Material defects in end products can quickly result in failures in many areas of industry, and have a massive impact on the safe use of their products. This is why, in the field of quality assurance, intelligent, nondestructive sensor systems play a key role. They allow testing components and parts in a rapid and cost-efficient manner without destroying the actual product or changing its surface. Experts from the Fraunhofer IZFP in Saarbrücken will be presenting two exhibits at the Blechexpo in Stuttgart from 7–10 November 2017 that allow fast, reliable, and automated characterization of materials and detection of defects (Hall 5, Booth 5306).

When quality testing uses time-consuming destructive test methods, it can result in enormous costs due to damaging or destroying the products. And given that...

Im Focus: Cold molecules on collision course

Using a new cooling technique MPQ scientists succeed at observing collisions in a dense beam of cold and slow dipolar molecules.

How do chemical reactions proceed at extremely low temperatures? The answer requires the investigation of molecular samples that are cold, dense, and slow at...

Im Focus: Shrinking the proton again!

Scientists from the Max Planck Institute of Quantum Optics, using high precision laser spectroscopy of atomic hydrogen, confirm the surprisingly small value of the proton radius determined from muonic hydrogen.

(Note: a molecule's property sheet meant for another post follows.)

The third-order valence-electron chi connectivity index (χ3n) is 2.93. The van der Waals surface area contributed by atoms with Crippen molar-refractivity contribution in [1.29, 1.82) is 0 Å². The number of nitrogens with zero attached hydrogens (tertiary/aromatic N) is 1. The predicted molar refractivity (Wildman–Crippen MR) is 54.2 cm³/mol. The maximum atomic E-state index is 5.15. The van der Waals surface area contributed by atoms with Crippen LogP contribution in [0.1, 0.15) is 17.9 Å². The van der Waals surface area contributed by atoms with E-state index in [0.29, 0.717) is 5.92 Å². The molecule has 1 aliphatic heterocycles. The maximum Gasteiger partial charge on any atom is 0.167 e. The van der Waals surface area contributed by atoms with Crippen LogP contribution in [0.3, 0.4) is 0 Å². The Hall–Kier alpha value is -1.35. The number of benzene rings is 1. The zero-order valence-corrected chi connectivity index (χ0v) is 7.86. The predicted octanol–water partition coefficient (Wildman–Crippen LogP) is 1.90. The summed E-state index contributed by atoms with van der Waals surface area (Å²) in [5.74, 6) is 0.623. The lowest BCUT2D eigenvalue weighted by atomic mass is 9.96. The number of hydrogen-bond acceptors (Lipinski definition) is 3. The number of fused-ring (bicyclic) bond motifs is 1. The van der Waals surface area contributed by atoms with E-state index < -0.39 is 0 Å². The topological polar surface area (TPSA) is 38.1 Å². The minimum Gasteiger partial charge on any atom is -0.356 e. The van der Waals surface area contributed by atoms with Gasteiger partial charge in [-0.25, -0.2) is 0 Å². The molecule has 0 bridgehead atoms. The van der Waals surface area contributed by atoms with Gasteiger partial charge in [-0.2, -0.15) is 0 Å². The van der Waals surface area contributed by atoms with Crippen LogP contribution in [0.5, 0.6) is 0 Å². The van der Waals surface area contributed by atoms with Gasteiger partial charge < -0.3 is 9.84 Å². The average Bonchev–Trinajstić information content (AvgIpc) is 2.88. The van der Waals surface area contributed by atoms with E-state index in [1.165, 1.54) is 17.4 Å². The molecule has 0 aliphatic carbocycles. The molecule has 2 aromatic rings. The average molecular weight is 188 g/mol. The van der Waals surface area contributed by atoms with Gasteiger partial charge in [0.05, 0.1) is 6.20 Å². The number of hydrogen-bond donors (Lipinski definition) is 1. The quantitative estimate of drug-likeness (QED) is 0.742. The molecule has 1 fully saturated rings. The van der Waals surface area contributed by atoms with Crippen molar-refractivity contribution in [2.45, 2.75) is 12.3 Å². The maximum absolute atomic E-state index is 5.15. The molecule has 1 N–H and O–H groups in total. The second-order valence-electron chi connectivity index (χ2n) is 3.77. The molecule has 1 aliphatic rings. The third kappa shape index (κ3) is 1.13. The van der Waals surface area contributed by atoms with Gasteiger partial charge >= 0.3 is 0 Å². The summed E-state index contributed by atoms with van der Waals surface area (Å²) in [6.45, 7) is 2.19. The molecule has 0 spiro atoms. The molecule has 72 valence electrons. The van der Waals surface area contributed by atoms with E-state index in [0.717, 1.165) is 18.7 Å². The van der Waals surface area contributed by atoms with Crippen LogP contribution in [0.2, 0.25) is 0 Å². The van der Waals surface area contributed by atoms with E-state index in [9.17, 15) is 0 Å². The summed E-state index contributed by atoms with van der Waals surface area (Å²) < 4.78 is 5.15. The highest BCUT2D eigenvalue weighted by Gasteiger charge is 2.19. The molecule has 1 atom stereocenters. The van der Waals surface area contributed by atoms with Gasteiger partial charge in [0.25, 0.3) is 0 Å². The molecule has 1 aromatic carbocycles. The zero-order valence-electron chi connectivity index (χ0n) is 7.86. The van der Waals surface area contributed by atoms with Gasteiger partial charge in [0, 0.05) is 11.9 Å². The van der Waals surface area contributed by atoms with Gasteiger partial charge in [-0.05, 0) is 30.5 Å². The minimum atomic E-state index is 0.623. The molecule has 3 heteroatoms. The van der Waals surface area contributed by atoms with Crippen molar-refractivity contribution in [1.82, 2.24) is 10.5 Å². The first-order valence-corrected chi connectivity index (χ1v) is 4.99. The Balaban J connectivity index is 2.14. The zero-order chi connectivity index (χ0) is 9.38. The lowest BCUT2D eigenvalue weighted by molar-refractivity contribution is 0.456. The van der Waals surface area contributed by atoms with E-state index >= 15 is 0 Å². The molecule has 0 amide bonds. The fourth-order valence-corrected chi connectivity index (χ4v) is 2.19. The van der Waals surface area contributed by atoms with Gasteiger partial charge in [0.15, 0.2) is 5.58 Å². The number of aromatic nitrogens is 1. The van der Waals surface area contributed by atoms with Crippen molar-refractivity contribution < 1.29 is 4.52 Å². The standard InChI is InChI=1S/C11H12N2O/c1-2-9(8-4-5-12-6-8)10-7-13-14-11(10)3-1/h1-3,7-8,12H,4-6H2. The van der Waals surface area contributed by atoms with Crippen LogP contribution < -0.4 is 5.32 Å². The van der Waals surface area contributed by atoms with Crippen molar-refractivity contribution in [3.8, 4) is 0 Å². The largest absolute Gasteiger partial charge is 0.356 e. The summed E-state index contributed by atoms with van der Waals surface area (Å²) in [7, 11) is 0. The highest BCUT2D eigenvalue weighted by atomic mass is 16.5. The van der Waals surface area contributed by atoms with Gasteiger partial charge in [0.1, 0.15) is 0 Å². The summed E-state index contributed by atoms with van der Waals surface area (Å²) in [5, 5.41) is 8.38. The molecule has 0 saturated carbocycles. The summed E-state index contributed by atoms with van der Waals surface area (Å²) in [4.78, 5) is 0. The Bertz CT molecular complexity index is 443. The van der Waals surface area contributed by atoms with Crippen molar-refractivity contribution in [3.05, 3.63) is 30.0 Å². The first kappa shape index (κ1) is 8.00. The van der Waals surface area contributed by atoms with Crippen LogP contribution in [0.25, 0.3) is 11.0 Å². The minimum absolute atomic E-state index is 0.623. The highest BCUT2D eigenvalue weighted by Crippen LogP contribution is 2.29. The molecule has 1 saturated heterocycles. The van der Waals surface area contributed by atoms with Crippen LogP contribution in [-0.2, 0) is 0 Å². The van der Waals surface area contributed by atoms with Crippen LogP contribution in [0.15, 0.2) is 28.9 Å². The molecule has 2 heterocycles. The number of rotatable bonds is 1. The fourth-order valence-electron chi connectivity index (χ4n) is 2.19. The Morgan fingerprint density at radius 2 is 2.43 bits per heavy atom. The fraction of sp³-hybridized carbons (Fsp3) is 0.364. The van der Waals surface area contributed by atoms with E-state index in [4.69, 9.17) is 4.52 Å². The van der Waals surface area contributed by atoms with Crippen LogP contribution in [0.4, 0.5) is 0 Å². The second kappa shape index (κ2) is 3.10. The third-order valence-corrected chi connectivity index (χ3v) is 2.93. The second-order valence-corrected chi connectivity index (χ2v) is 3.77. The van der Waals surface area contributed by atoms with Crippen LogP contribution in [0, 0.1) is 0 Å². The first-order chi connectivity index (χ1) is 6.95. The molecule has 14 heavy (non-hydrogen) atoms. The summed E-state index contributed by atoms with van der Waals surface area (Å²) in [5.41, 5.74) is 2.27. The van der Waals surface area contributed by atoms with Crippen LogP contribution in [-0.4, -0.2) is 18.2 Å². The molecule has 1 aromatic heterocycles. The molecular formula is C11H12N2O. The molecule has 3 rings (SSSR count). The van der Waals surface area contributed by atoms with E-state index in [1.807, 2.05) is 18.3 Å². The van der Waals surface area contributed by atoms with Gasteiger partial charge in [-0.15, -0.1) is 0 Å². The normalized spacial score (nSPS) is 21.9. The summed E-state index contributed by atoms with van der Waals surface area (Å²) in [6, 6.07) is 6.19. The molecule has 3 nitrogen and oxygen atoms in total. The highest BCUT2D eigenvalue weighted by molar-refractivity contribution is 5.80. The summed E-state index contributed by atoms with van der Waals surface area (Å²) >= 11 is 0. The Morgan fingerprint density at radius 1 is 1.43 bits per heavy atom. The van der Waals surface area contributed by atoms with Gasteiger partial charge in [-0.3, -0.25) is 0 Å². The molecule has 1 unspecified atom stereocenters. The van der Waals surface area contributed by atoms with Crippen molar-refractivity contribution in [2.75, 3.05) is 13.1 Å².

It was one of the breakthroughs of the year 2010: Laser spectroscopy of muonic hydrogen resulted in a value for the proton charge radius that was significantly...

All Focus news of the innovation-report >>>

Anzeige

Anzeige

Event News

ASEAN Member States discuss the future role of renewable energy

17.10.2017 | Event News

World Health Summit 2017: International experts set the course for the future of Global Health

10.10.2017 | Event News

Climate Engineering Conference 2017 Opens in Berlin

10.10.2017 | Event News

 
Latest News

Electrode materials from the microwave oven

19.10.2017 | Materials Sciences

New material for digital memories of the future

19.10.2017 | Materials Sciences

Physics boosts artificial intelligence methods

19.10.2017 | Physics and Astronomy

VideoLinks
B2B-VideoLinks
More VideoLinks >>>